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Industrial Development Report 2013

Sustaining Employment Growth - The Role of Manufacturing and Structural Change

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The Industrial Development Report 2013 examines the role of structural change and employment and explores the underlying drivers of structural change in manufacturing. While manufacturing employment is growing in developing countries, its decrease in developed countries is being mitigated by the rise in manufacturing-related services employment. The food and beverages and textiles and garments industries offer least developed countries tremendous potential for industrialization, whereas high-tech industries hold numerous opportunities for developed countries to invest and innovate and to thus sustain jobs. The impact of the critical drivers of structural change and industrialization—namely costs, technology, demand and resource efficiency—to sustain employment hinges on the industrial policies adopted. These must therefore be geared towards the structural transformation of the economy and will only be effective if the policy-making process plays as important a role as the policy content.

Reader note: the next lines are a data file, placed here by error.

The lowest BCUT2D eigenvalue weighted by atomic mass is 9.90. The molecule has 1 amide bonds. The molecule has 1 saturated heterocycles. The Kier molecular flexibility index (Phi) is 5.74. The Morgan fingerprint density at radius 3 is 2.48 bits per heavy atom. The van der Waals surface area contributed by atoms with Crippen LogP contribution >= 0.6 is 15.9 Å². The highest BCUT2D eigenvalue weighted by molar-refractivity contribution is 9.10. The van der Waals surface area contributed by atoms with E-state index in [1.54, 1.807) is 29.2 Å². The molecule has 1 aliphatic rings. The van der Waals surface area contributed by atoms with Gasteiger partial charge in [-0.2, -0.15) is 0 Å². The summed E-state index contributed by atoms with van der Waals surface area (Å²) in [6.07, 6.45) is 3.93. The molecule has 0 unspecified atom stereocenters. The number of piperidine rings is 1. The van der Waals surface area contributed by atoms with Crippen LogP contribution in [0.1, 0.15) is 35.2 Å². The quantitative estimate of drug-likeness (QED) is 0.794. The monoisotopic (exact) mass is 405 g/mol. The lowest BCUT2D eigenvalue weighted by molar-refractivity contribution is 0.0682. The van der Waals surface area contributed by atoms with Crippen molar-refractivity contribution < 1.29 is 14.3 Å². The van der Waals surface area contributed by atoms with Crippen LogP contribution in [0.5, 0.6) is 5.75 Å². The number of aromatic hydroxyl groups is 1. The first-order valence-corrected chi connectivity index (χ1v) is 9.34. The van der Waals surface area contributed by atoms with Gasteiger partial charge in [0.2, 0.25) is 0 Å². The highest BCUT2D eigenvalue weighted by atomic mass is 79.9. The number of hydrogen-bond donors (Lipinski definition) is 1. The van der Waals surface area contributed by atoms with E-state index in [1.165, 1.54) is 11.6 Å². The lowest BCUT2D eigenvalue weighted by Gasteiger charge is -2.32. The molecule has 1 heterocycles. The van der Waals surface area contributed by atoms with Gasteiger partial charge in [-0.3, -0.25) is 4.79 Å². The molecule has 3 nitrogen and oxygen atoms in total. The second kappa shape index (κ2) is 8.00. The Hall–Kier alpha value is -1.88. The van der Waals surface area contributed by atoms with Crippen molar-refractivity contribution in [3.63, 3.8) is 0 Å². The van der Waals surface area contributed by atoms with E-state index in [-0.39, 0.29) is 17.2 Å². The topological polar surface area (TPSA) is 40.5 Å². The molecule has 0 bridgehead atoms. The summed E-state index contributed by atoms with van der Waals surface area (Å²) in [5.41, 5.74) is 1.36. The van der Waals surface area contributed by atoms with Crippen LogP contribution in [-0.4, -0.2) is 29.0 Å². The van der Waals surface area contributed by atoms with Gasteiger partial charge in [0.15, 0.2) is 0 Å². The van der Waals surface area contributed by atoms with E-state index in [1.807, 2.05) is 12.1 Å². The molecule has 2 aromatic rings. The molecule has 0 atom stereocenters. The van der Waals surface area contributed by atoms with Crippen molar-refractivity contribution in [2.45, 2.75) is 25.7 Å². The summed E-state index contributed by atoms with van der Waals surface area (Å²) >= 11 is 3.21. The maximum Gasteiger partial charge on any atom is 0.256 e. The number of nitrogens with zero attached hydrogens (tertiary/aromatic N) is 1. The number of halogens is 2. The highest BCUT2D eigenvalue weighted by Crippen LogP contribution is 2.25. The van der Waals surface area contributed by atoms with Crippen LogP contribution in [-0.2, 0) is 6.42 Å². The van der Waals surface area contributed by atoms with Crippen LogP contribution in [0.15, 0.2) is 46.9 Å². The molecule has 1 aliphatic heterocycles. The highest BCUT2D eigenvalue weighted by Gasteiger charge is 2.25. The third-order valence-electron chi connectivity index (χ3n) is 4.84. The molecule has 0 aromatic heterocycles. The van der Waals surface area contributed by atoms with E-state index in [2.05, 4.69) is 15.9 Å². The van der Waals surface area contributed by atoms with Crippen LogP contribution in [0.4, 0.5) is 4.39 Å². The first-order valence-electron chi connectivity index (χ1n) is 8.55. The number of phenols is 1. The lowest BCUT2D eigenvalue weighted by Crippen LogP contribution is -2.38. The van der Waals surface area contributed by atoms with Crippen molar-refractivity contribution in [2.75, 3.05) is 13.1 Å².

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Foreword

Since the eruption of the financial crisis in 2008, much of the public debate has focused, after decades of silence, on development economics: how to sustain growth, create lasting jobs, generate incomes and enable the accumulation of wealth, thus eradicating the scourge of poverty and preventing social polarization and fragmentation. The rising number of unemployed people in industrialized economies, the unrest in the streets of Northern Africa, the increasingly vocal demands from voters in emerging economies and the discussion towards a new international agenda for development, all point in the same direction – at the central role that productive activities and jobs have in the life of individuals and countries.

English

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